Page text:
Objects Used in the Little Room
Objects that are selected to be used in the Little Room should be graspable or allow the child to entangle his/her fingers in to pull or bring to his/her mouth. If the child is unable to grasp the object, objects should produce some sound if the child pushes on it with head, hands, feet or legs. The objects should also have an interesting variety of tactile, auditory and/or visual qualities that will arouse the child's curiosity to encourage exploration and learning. The objects in the Little Room are attached with elastic and so they will return to their original positions when the child lets go of them, enabling him to find them again and repeat an action as quickly and as often as he wants.
The Little Room also comes with a variety of side panels. Which panels are included when configuring the Little Room should be guided by the child's preferences and motor skills. Other attachments can be used to place objects near feet and legs. The Little Room should be used in conjunction with a Resonance Board.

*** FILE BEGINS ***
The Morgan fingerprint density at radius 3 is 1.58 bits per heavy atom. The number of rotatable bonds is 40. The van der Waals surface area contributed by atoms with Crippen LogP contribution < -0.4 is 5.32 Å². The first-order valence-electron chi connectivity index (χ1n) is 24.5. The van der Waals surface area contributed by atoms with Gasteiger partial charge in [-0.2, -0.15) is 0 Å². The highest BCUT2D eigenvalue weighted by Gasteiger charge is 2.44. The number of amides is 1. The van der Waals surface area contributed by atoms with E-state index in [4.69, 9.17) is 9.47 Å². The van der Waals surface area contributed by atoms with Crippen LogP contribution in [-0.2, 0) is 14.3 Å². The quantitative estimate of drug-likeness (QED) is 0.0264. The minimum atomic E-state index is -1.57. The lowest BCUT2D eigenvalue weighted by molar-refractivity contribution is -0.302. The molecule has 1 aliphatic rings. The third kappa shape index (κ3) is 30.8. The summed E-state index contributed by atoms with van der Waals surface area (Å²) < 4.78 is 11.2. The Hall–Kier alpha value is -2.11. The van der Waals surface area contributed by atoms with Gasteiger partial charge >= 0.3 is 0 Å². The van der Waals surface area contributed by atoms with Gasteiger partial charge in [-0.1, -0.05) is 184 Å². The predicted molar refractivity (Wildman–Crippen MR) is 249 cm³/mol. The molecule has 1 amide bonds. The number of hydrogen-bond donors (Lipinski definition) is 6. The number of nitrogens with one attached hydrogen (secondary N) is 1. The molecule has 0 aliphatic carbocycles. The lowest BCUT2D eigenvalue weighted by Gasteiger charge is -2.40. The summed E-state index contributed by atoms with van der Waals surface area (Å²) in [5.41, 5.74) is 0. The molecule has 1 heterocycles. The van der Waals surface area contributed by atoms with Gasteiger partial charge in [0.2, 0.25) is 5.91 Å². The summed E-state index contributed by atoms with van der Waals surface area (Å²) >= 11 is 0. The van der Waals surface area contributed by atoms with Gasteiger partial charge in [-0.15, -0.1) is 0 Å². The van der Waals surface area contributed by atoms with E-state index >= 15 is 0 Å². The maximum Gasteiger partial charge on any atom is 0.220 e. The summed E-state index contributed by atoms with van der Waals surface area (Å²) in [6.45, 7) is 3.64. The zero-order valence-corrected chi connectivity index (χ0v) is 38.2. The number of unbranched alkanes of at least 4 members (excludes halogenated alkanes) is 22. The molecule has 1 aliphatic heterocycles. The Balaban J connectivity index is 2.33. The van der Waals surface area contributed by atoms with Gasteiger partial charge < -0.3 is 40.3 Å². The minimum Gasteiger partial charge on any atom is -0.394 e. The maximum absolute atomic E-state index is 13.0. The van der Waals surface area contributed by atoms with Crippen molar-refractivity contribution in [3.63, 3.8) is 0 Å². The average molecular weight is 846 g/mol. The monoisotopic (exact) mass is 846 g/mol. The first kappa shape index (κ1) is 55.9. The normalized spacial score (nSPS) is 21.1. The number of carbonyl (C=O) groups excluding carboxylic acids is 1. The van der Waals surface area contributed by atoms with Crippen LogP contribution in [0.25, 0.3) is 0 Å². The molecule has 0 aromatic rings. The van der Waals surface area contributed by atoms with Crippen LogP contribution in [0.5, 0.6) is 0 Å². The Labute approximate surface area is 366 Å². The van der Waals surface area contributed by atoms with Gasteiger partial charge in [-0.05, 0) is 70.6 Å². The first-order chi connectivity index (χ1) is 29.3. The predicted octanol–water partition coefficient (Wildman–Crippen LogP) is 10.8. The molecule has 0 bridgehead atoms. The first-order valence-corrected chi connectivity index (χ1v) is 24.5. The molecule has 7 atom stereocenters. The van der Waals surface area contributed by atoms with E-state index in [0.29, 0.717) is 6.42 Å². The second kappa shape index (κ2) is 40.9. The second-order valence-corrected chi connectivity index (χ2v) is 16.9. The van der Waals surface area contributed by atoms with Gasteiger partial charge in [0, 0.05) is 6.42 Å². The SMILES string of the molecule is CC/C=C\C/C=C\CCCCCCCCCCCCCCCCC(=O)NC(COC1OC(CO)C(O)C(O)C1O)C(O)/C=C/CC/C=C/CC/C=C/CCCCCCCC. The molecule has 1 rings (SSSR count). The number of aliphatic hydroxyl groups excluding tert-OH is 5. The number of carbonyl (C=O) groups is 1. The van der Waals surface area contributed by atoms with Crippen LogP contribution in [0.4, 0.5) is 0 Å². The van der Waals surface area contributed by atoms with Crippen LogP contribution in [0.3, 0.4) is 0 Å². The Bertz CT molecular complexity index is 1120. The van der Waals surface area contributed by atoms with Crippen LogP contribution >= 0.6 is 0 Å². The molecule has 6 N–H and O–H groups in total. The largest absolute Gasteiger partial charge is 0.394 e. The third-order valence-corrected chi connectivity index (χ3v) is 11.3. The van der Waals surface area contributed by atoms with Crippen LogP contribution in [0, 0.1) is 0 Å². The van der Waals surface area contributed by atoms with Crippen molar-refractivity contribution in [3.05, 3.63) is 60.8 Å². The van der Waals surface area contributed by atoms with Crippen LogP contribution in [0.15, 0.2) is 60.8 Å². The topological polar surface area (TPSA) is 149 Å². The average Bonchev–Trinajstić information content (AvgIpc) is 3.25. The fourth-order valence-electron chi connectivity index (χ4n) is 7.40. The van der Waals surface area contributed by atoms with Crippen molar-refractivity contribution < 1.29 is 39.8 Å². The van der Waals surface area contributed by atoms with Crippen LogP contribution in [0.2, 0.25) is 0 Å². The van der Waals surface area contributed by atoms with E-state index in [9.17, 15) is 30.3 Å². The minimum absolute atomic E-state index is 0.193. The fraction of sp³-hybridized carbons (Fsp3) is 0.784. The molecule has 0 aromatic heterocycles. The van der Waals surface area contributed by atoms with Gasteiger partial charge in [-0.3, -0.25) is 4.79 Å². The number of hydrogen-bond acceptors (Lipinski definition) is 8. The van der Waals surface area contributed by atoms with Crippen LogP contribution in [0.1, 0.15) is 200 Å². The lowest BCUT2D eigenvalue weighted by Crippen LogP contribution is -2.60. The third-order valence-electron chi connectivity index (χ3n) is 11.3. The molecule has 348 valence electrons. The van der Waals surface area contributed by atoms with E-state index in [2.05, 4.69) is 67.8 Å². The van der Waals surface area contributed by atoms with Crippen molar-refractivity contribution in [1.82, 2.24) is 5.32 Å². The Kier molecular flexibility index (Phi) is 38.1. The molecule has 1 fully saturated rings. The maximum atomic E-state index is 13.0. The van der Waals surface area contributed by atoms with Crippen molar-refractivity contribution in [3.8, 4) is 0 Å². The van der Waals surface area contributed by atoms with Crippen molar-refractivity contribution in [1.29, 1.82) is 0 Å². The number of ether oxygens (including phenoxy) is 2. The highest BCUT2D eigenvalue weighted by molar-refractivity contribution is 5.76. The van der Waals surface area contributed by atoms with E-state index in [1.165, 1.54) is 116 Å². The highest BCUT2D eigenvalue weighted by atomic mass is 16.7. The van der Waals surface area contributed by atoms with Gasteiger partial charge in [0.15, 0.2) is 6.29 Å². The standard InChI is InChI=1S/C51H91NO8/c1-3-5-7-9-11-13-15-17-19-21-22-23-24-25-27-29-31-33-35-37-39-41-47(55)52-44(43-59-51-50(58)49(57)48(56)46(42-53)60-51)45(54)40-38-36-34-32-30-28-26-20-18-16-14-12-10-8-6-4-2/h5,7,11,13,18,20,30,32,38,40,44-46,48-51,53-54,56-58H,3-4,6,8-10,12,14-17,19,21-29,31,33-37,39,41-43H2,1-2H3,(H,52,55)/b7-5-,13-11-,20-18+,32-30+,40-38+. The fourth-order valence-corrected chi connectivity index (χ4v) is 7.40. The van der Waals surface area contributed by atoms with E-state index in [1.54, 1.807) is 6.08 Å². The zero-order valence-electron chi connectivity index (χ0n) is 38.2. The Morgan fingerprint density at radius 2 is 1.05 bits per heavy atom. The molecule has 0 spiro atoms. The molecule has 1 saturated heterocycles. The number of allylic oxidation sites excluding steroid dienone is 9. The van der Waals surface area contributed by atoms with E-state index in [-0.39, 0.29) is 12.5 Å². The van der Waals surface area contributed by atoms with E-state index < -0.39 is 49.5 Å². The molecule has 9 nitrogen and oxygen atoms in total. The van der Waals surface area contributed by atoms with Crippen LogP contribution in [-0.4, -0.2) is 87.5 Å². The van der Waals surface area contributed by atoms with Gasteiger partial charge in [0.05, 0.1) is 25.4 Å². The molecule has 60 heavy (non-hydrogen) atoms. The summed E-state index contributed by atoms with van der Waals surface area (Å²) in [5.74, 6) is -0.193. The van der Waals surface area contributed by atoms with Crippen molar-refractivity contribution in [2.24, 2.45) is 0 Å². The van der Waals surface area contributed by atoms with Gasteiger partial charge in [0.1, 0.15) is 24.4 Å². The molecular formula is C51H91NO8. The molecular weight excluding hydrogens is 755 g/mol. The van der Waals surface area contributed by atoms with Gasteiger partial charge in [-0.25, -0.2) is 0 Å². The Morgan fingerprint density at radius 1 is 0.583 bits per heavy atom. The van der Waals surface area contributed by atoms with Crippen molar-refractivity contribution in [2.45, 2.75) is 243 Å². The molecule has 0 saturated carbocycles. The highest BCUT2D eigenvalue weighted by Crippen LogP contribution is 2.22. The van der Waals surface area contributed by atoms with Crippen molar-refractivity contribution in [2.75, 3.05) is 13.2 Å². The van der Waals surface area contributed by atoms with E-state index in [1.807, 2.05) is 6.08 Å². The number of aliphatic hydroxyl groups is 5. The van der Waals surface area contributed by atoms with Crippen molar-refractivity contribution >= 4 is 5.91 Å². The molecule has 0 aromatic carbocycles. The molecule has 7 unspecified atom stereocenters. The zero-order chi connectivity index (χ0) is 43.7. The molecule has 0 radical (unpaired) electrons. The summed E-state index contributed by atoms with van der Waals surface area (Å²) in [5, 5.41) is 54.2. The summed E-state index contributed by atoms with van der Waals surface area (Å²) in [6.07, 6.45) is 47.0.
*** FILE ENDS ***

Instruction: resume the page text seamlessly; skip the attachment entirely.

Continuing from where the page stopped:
Providing sets of objects like measuring spoons and cups, provides the child an opportunity to work on number concepts (one, more than one) and/or size concepts (big spoon, little spoon). Hanging similar objects together allows for comparison (metal spoon, plastic spoon, wooden spoon) of things that are alike and different. We encourage you to read Space and Self to get ideas about objects to use and how to think about setting up the Little Room.
Educational Benefits of the Little Room